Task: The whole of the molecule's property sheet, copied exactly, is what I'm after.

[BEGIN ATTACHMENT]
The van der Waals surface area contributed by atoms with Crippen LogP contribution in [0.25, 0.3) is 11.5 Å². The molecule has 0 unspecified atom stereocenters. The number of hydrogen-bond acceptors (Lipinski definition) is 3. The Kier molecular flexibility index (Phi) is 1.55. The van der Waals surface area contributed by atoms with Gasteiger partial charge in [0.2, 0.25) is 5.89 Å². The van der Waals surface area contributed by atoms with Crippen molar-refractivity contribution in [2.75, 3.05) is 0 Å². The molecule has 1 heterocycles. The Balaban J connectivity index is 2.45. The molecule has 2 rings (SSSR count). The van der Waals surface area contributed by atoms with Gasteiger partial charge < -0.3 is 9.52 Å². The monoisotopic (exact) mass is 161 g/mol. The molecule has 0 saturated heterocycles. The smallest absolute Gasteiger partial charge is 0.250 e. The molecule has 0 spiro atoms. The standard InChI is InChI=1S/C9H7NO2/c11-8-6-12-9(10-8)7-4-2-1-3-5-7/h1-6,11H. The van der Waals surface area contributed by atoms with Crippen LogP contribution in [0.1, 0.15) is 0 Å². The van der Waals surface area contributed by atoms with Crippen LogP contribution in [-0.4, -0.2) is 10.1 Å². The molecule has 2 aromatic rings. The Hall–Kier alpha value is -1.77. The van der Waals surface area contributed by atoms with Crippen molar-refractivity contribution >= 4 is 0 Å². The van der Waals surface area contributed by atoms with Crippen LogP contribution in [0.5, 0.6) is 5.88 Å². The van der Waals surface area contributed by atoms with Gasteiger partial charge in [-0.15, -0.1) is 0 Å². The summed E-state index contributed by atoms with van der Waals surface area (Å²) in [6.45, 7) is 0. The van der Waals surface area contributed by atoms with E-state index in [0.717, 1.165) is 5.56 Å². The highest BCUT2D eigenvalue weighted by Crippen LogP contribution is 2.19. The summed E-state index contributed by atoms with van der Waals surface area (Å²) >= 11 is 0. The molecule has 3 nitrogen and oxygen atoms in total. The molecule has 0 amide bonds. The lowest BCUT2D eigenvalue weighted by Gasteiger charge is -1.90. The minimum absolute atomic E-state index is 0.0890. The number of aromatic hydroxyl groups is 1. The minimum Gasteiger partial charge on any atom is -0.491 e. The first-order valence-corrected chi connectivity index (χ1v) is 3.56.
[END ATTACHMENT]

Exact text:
The van der Waals surface area contributed by atoms with Crippen LogP contribution in [0.25, 0.3) is 11.5 Å². The molecule has 0 unspecified atom stereocenters. The number of hydrogen-bond acceptors (Lipinski definition) is 3. The Kier molecular flexibility index (Phi) is 1.55. The van der Waals surface area contributed by atoms with Gasteiger partial charge in [0.2, 0.25) is 5.89 Å². The van der Waals surface area contributed by atoms with Crippen molar-refractivity contribution in [2.75, 3.05) is 0 Å². The molecule has 1 heterocycles. The Balaban J connectivity index is 2.45. The molecule has 2 rings (SSSR count). The van der Waals surface area contributed by atoms with Gasteiger partial charge < -0.3 is 9.52 Å². The monoisotopic (exact) mass is 161 g/mol. The molecule has 0 saturated heterocycles. The smallest absolute Gasteiger partial charge is 0.250 e. The molecule has 0 spiro atoms. The standard InChI is InChI=1S/C9H7NO2/c11-8-6-12-9(10-8)7-4-2-1-3-5-7/h1-6,11H. The van der Waals surface area contributed by atoms with Crippen LogP contribution in [0.1, 0.15) is 0 Å². The van der Waals surface area contributed by atoms with Crippen LogP contribution in [-0.4, -0.2) is 10.1 Å². The molecule has 2 aromatic rings. The Hall–Kier alpha value is -1.77. The van der Waals surface area contributed by atoms with Crippen molar-refractivity contribution >= 4 is 0 Å². The van der Waals surface area contributed by atoms with Crippen LogP contribution in [0.5, 0.6) is 5.88 Å². The van der Waals surface area contributed by atoms with Gasteiger partial charge in [-0.15, -0.1) is 0 Å². The summed E-state index contributed by atoms with van der Waals surface area (Å²) in [6.45, 7) is 0. The van der Waals surface area contributed by atoms with E-state index in [0.717, 1.165) is 5.56 Å². The highest BCUT2D eigenvalue weighted by Crippen LogP contribution is 2.19. The summed E-state index contributed by atoms with van der Waals surface area (Å²) >= 11 is 0. The molecule has 3 nitrogen and oxygen atoms in total. The molecule has 0 amide bonds. The lowest BCUT2D eigenvalue weighted by Gasteiger charge is -1.90. The minimum absolute atomic E-state index is 0.0890. The number of aromatic hydroxyl groups is 1. The minimum Gasteiger partial charge on any atom is -0.491 e. The first-order valence-corrected chi connectivity index (χ1v) is 3.56.